This example shows a personal document database I use to store good articles, blog entries, etc. that I come across. In the first screenshot, the design uses a standard view in the right-hand pane. Since the content extends beyond a single page, one problem I see is that the scroll bars make an ugly, off balancing border around my content. What would look much better is to have some simple whitespace (padding) around this element. With an easy design change (using an embedded view on a page), we get the second example, which has a much better flow. [ Yes, Nathan...I know...I'm going against Fitt's Law regarding the scroll bars ;-) but it looks better...especially with the thin scrollbars of the embedded view. ]

Even more readily apparent is the use of whitespace in the design of a Notes form. Take a look at these two snippets:


This is from the Application Activity Tracking app that I have on OpenNTF. The first shows a dashboard screen that is all crammed together, something I see all too frequently in Notes databases. Notice how it is not readily apparent where sections begin and end. If you contrast that with the second screenshot, you'll see that adding a little whitespace around each bordered element makes them appear as discrete containers. Your eye naturally figures out and signals to your brain that each of these boxes actually represent something different. Again, a small change, but one that helps a great deal.

Here's one more...a form with a bunch of fields.


In the first screen, there's lots of misuse of white space. First, there are many places where it's just absent (similar to the other examples) and makes the form look really crowded. Then, there are a couple examples of passive whitespace, which is also something you should try to avoid. Passive whitespace is whitespace that was not intentionally created by the developer. Rather, it's just space that is there due to the way the form is laid out. It's not really very extreme in this example, but it gives the sensation that something is missing. Usually, playing with the alignment and sizing of your layout can correct passive whitespace problems pretty easily.

[ Bonus points go to those of you that realized there's a more egregious error than whitespace on the first form...improper alignment! Those fields being misaligned creates a great sense of imbalance on the form (I'll talk about this more in another post). ]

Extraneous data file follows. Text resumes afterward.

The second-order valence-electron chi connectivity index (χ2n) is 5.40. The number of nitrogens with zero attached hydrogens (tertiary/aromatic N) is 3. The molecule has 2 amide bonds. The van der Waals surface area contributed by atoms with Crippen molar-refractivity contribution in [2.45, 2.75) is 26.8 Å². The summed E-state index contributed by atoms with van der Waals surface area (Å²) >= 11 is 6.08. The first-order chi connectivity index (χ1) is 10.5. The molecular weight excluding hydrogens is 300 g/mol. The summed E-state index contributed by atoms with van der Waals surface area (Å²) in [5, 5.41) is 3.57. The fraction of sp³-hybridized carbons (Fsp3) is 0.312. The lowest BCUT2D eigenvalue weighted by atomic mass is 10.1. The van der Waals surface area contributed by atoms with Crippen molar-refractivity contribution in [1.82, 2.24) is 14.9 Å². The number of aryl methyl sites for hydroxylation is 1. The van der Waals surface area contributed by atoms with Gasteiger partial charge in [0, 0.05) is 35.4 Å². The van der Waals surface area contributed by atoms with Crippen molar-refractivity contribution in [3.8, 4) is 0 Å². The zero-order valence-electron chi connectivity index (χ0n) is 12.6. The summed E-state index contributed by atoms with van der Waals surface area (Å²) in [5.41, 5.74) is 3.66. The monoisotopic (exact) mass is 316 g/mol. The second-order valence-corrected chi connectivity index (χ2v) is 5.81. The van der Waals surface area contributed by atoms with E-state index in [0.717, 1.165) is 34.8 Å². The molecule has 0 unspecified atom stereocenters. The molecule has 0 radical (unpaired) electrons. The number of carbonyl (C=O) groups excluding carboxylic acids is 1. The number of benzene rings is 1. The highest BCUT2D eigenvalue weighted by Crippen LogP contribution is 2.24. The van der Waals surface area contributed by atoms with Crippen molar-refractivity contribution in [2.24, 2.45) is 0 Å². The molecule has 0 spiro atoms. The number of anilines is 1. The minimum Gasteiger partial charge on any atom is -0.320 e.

So there you have it...a relatively simple overview of whitespace and it's use in design. As with much UI stuff, it is really just "advanced common sense". Readers who mostly like to sling code are probably rolling their eyes right now, but believe me, this stuff is important. I'm far from a great visual designer, but I endeavour to improve my skills with each assignment I have. Hopefully, as I try to introduce the basics of these concepts, you'll find some value in trying these techniques yourself. As always, I'd love to help you with any questions you might have. Feel free to leave a comment or drop me a line (



Nathan T. Freeman said...

Nice examples. The importance of this stuff is one of the reasons I'm doing so many code-examples in the session. I really want to highlight for our audience HOW to get those whitespace & alignment effects. A lot of the methods are non-obvious. Pixel-level border controls make this stuff ultra-flexible.

Lottie said...

I totally understand where you're coming from and like Nathan said, good examples.
I did UID for my MSc a few years ago and maybe I've been with the wrong crowd of developers, but not much thought goes into the aesthetics, perception & memory et al of Notes/Domino applications. Someone even turned round to me and said - that's not important, we need to get the functionality done first.....So which comes first the UI or the dev stuff (akin to chicken and egg)

It's nice and refreshing to see someone talking about HCI stuff from a Notes/Domino POV.


Chris Blatnick said...

@Lottie: Thanks! It's really nice to know that people are reading about this stuff too! :-)